The main purpose of the trip was to attend the meeting of those volunteering to help out in the new Visitors Centre. I’ll gloss over any details of the place as Richard will do a better job and some of the more interesting features are yet to be completed. The main room of visitors centre features full height windows over looking the reservoir but because of the essential anti-birdstrike coating they aren’t optically perfect. They give a good panoramic view but to get a better look or take pictures the adjacent ‘members hide’ is essential. Only has a fraction of the capacity of the now demolished Carpark Hide but being higher and nearer the reservoir the viewing is an improvement.
Pair of Red-crested Pochard on D reservoir
Also can again view the reservoir with out the long muddy walk to Middle Hide.
There are feeders viewable from a side window and these seem fine for photography.
Siskin on Visitors Centre feeders.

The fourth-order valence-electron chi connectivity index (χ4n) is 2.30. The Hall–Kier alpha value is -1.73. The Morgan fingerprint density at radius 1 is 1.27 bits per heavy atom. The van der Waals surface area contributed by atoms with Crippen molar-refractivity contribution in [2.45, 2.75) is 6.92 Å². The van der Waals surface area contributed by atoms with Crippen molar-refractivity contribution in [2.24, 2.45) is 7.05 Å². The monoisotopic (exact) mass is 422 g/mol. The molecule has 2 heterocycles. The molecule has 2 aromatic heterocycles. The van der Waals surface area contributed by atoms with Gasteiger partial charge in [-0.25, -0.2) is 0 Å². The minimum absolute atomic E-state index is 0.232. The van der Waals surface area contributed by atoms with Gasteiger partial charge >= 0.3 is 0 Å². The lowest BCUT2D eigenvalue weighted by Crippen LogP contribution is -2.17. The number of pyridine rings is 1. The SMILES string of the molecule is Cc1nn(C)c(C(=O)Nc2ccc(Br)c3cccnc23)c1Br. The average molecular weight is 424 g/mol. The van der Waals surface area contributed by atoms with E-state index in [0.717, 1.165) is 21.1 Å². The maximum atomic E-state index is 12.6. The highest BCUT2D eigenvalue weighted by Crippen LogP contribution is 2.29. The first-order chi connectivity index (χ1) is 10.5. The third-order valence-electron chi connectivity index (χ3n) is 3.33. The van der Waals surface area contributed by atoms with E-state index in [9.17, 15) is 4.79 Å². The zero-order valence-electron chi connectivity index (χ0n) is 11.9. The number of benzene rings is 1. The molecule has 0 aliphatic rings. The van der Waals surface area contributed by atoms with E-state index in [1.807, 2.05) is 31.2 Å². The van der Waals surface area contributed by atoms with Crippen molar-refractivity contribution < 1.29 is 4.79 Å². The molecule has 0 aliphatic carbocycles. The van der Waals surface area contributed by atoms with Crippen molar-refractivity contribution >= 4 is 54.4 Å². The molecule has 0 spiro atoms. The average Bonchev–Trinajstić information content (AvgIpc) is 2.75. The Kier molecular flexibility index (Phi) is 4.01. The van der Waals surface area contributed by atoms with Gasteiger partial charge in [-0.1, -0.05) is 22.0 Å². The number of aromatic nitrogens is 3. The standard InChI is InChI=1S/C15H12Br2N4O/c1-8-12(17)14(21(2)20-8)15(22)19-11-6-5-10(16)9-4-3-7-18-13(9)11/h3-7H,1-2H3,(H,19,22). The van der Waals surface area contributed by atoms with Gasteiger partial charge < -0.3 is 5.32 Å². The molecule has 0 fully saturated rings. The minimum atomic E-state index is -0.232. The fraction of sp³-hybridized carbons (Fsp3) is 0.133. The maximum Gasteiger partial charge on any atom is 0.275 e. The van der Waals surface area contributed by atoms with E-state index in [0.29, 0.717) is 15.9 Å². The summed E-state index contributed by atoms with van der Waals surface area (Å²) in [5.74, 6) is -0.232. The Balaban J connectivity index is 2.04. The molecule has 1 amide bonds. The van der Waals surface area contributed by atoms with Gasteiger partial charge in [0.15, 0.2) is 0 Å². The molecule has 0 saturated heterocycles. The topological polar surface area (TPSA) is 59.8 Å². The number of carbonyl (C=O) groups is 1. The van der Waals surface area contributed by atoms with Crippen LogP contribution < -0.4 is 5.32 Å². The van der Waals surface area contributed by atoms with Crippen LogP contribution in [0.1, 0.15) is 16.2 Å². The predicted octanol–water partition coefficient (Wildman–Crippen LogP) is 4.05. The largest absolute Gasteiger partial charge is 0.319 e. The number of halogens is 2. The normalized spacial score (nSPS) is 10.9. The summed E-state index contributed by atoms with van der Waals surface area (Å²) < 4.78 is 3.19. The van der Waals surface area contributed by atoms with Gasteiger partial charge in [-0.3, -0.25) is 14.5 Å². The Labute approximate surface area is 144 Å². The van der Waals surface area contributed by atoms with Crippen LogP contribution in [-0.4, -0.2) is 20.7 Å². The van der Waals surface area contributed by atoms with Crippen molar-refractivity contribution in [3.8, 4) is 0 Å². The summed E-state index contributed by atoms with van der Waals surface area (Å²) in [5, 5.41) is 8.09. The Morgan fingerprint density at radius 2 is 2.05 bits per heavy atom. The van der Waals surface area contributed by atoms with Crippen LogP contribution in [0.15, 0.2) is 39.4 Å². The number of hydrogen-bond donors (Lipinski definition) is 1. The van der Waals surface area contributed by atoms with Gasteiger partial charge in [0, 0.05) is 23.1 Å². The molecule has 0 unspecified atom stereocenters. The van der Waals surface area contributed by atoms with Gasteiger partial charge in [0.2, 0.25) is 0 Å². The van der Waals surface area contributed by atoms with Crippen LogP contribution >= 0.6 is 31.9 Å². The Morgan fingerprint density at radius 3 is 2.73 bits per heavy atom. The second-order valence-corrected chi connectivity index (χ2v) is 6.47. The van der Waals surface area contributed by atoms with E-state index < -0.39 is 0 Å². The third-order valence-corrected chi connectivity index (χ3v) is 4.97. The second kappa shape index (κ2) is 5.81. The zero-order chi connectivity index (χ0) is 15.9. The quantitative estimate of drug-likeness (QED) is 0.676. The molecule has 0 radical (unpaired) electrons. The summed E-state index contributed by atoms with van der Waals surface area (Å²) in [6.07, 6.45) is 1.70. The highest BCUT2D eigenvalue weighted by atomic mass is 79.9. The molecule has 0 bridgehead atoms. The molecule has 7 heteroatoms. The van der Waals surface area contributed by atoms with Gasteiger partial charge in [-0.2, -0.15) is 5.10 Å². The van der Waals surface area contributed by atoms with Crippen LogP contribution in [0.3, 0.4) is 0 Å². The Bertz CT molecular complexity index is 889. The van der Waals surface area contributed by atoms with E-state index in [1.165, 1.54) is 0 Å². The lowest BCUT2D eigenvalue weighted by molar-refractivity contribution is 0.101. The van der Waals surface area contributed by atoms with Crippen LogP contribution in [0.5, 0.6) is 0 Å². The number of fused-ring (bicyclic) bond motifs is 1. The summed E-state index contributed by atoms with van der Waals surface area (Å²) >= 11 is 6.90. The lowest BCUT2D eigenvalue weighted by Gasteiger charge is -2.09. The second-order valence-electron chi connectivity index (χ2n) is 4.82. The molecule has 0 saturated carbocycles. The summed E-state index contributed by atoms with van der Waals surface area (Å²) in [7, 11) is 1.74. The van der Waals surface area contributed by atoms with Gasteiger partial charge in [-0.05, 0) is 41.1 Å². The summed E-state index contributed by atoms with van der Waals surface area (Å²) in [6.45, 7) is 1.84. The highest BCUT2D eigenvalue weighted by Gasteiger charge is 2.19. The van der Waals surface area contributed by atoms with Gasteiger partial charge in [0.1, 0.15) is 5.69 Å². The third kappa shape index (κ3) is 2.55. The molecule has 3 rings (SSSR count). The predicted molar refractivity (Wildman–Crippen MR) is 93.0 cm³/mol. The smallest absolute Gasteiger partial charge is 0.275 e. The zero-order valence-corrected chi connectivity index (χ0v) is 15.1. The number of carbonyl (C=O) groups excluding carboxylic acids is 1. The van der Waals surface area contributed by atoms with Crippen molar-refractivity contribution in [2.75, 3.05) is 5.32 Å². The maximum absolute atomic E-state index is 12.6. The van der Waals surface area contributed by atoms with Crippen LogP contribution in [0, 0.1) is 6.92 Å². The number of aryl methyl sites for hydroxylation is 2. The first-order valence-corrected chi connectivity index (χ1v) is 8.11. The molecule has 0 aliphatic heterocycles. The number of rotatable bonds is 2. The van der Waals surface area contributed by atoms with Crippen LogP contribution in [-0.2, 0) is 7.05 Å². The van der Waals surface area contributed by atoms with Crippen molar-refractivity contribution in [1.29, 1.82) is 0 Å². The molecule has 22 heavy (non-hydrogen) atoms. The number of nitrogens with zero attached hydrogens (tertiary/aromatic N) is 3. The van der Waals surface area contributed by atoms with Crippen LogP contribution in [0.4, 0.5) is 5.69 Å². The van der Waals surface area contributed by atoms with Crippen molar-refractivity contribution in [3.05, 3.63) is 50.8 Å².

A few Chiffchaff are now singing but couldn’t hear the one by South Lagoon on the way out. Nothing else of interest reported on the reserve but with migrants; including Garganey, Little Ringed Plover and Sand Martin; seen in the county this weekend, things should get interesting soon.
14/2/17 I visited Raywell for likely fifty years and birded there since the mid eighties. Since The Woodland Trust took it over the woods there, in 1991, they are now known as Nut Wood and Wauldby Scrogs. Too be honest birding there is hard work and I mostly visit in winter when time is limited and it’s too cold to bother going any further. This was the case Tuesday afternoon and after the recent cold wet period I needed an excuse to get the bike out.
First checked the path to the north by Trinity Farm hoping for farmland birds but it was very quiet. Walking back towards the woods kept seeing a brown shape moving it the grass nearby. First thoughts were a foraging Robin, Wren or Dunnock but getting closer could see it was a small blunt faced rodent. From the location it had to be a Short-tailed Vole. It was very approachable and was regularly dashing from under a hedge to feed in the grass but was usually just an obscured brown shape but eventually got a clear enough view to get one decent picture.
Short-tailed Vole-Microtus agrestis-Raywell